Your summary clearly define these items for the reader: Who you are + How you got there + What’s next
Close with an action item for those reading. What do you want people to do when they see your profile? Do you want them to look at your code, website, email you?
Examples to Integrate into Your Summary
- Hook: It took me more than X hours of studying to learn the secret about Y, but since then, something unexpected has happened.”
- Your Journey: “I grew up on the Mississippi River and watched it get clearer over time as manufacturing standards improved. Since then, I knew I wanted to spread the word about sustainability in business environments.”
- Accomplishments: “Over the past five years, I’ve made it into the President’s Club three times and my closed-won business has seen less than 10% churn during the first 12 months.”
- Your Goals: “I’m a software engineer interested in assisting small teams in optimizing their time and workflows so businesses can grow without adding more headcount and reps can advance their careers.”
- Action Item: “Reach me at email@example.com or book time on my calendar here: [Calendar link].”
Section 5: Experiences, Recommendations, and Benchmarks for Success
This section is where you showcase your current and prior work:
- What your role was/is
- What impact you had
- Mention your specialties and how this prepared you for future roles
Endorsements & Recommendations
- Endorsements allow other people in your network to confirm and highlight your skills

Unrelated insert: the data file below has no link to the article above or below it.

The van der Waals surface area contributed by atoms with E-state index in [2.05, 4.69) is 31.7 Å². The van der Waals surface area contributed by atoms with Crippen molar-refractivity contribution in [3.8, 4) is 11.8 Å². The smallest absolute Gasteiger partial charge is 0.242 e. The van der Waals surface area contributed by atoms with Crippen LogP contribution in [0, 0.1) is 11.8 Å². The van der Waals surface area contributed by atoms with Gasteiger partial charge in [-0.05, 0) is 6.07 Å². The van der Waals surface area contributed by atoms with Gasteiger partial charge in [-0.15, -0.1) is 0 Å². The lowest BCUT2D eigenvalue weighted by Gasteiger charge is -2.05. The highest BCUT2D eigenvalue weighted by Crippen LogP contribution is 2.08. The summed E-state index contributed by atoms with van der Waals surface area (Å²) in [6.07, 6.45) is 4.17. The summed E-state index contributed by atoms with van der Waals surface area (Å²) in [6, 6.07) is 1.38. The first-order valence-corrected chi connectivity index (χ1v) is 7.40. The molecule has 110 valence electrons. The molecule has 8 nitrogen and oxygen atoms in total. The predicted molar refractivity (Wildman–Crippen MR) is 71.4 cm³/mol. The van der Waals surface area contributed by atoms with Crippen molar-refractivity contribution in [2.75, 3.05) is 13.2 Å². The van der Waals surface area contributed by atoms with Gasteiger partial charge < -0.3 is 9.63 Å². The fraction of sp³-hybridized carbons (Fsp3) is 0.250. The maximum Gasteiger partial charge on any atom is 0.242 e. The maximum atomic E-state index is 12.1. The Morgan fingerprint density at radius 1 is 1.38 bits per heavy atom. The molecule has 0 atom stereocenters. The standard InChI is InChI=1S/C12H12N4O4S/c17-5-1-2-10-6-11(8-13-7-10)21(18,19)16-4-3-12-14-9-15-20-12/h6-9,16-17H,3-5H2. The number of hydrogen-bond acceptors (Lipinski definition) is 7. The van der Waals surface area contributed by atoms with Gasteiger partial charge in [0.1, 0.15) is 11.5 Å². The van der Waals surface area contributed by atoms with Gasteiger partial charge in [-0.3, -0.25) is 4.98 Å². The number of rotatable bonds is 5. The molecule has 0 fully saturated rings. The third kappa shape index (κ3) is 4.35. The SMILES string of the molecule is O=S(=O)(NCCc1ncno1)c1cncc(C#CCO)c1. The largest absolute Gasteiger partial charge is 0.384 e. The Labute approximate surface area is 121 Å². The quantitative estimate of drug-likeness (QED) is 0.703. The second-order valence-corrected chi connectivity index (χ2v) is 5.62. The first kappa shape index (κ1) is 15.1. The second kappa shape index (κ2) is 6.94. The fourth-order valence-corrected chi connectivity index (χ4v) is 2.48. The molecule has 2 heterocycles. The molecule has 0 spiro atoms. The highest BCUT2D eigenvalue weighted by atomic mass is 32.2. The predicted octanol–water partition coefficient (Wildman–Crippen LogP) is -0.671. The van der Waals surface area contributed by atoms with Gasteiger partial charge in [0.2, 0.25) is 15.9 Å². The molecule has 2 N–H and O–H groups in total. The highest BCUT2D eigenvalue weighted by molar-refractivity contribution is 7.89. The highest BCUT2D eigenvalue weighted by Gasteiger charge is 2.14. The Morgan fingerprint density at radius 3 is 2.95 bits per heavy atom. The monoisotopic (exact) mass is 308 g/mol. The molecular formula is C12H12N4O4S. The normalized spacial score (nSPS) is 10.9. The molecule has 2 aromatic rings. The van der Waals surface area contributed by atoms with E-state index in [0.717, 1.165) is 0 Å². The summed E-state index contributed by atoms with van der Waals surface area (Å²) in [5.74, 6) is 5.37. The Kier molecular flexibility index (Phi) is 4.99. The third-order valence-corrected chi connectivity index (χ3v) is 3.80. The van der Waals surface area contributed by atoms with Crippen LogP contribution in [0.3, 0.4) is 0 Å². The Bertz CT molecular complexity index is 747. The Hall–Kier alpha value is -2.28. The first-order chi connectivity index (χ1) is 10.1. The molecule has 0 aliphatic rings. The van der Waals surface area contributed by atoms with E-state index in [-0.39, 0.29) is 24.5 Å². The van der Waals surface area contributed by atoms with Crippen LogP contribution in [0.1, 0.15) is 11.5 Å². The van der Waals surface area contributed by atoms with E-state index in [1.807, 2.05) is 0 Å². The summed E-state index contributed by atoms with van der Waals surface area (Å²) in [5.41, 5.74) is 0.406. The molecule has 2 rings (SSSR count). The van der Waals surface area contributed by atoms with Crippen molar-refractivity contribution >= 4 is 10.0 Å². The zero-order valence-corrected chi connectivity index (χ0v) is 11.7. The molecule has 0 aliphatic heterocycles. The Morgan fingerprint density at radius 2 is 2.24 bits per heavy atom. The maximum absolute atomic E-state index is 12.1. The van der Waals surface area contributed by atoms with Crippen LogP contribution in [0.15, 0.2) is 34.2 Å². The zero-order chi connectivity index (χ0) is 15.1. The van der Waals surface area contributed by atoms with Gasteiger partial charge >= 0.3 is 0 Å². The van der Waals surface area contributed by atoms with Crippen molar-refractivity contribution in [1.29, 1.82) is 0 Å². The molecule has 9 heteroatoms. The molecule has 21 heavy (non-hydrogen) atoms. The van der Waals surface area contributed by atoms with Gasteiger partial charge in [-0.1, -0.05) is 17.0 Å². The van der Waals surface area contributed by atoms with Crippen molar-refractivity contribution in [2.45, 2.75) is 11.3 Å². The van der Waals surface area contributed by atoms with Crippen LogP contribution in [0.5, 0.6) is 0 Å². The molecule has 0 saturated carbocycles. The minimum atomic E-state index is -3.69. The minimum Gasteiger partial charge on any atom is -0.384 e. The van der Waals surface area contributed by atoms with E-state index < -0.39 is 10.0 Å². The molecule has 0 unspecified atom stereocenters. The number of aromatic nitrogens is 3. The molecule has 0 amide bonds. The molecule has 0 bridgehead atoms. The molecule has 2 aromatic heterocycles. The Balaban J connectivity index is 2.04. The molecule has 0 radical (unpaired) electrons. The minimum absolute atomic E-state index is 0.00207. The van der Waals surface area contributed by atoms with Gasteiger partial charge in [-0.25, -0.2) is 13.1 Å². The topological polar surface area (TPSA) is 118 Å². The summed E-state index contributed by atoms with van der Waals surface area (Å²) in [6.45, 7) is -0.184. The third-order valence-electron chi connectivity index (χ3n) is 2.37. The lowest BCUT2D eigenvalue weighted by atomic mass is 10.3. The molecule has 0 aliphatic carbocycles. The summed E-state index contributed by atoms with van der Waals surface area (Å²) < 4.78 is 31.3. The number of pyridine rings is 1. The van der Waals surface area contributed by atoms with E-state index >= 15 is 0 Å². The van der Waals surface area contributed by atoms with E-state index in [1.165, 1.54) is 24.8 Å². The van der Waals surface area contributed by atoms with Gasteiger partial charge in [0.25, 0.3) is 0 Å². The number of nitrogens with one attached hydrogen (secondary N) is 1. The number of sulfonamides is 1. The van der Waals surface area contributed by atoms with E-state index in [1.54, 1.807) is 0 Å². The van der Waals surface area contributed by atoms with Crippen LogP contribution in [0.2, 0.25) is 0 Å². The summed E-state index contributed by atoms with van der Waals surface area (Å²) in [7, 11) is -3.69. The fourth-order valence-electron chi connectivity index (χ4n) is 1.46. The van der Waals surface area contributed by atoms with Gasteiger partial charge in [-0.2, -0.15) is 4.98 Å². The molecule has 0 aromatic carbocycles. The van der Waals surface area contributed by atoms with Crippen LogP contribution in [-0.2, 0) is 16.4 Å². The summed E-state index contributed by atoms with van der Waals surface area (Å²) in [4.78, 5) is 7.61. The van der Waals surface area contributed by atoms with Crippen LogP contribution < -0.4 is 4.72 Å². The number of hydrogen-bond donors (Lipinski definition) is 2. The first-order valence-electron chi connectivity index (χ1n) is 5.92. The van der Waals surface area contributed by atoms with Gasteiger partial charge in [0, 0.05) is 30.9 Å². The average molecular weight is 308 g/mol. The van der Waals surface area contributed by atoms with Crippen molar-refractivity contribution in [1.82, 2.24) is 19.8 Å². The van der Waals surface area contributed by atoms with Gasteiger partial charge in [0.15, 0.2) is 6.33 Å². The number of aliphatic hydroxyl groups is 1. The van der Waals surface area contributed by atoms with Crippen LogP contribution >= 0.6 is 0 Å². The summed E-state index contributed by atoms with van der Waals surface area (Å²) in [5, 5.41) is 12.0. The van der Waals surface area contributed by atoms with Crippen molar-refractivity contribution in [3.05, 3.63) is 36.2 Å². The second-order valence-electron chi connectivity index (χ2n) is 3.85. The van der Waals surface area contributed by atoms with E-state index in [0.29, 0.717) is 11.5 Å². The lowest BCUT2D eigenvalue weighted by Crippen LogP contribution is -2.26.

- Recommendations are a way for you to showcase praise you’ve received or given to others
Benchmarks for Success on LinkedIn
- Increase in 1st-degree connections
- Increase in profile views and appearance in search results
- Personalized connection requests from new connections
- How to Take Your Own Linkedin Photo
- Unsplash.com for high-resolution images for your profile’s cover photo
- How to Write a LinkedIn Summary Article by Jon Shields
- 13 Creative LinkedIn Summary Examples & How to Write Your Own Article by Aja Frost
- How to Analyze Your Linkedin Profile Using the Linkedin Dashboard Article by Luan Wise
Check for Understanding
Complete this exit ticket. Completion of this exit ticket is required for your professional development this module.
- Complete this reflection sheet while working through the items below
- You should also start to work on your building/updating your LinkedIn profile today to submit at the end of this week. Go here to find additional step-by-step resources and tips.
Due Dates & Reminders
- Complete the exit ticket for today’s lesson by EOD Friday of Week 4.
- Due this Friday here:
- Your LinkedIn rough draft:
- Professional-looking headshot
- Updated headline statement
- Summary statement using your professional story
- Turing added to Education section
- You should also add Turing to the Experience section if you do not have previous professional experience
- You could also consider adding the Career Break feature to your profile to explain that you’ve left your career to transition to software development.
- Your LinkedIn rough draft: